War Survivor Celebrates 100th Birthday in Wooloowin

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Wooloowin resident Ann Damen turned 100 years old on the 18th of Dec 2019. After nine children, 23 grandchildren and several great-grandchildren, Ann acknowledges that she’s had a good life as a Dutch native living in Australia. Her life, however, could have been cut short during the Second World War.

Ann was born in The Hague and still remembers the time the Germans occupied the Netherlands some seven decades ago. An airstrike from the British army retaliating against the Germans destroyed the home she shared with her husband and children. It was a miracle they all survived.

“I remember, but not fondly, we went through the war. With all our kids we didn’t have much to eat. It was very hard, but we made it,” she shared. 

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Ann, who lost her mother to tuberculosis at two years old, met her husband Pieter as a teenager. They married at the age of 20 years old in 1939, just before the Second World War broke.  

In 1950, Ann and Pieter decided to uproot their lives in Australia. 

“Because we had nine kids, and especially with six boys I was thinking, ‘Holland is lovely and beautiful but it’s very small so maybe it’s better if we go somewhere else’, so we decided to go to Australia,” Ann said. 

The move took Ann some time to get used to. Before the war, she and her husband used to enjoy a leisurely walk at night in Holland. However, her neighbours in her new community would go to bed early with the streets so dark and quiet in Australia.

She also missed Holland, especially during the snow at Christmas time. Before long, however, she got comfortable with the nice and warm weather of her adopted country.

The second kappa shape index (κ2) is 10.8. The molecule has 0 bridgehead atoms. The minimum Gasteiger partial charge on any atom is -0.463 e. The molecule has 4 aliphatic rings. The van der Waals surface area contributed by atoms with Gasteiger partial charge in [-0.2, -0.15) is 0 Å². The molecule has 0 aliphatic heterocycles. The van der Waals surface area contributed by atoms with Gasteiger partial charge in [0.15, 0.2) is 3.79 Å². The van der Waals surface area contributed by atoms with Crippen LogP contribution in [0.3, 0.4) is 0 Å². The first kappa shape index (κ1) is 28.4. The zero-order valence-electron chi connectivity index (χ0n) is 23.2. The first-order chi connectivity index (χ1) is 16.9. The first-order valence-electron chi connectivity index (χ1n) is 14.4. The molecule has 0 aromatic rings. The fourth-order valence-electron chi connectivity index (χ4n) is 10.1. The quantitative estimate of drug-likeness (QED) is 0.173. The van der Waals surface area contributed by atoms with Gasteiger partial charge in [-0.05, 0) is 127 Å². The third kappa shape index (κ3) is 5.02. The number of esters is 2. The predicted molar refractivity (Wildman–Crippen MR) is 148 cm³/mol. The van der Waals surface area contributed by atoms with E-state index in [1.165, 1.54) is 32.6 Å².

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Sarina, one of Ann’s daughters, said that their mother’s love for her Australia sways with her love for her homeland. 

“When mum watches the Olympics, tennis or swimming on the TV she always barracks for Australia, but if there are no Australians in the race she then barracks for the Netherlands,” Sarina said. 

Until she was 99-years-old, Ann lived on her own in a unit in Newmarket. She has since moved to the Carinity Clifford House where she spends her time gardening, watching movies, singing and listening to music, playing Scrabbles and puzzles, and reading books by Rosamunde Pilcher and Cathy Kelly.

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Carinity, established in 1949, is a non-profit Christian organisation with a mission to provide an affordable retirement community for the aged, the homeless and the struggling families.  It has seven retirement lifestyle villages and 11 aged care centres spread out across Queensland, including the Clifford House in Wooloowin. 

The Clifford House specialises in memory assisted living with the residents given access to. a team of medical experts like a GP, physiotherapist, podiatrist, dentist. The centre also has its own library, chaplain, hairdresser, and a community hall for various group activities and entertainment.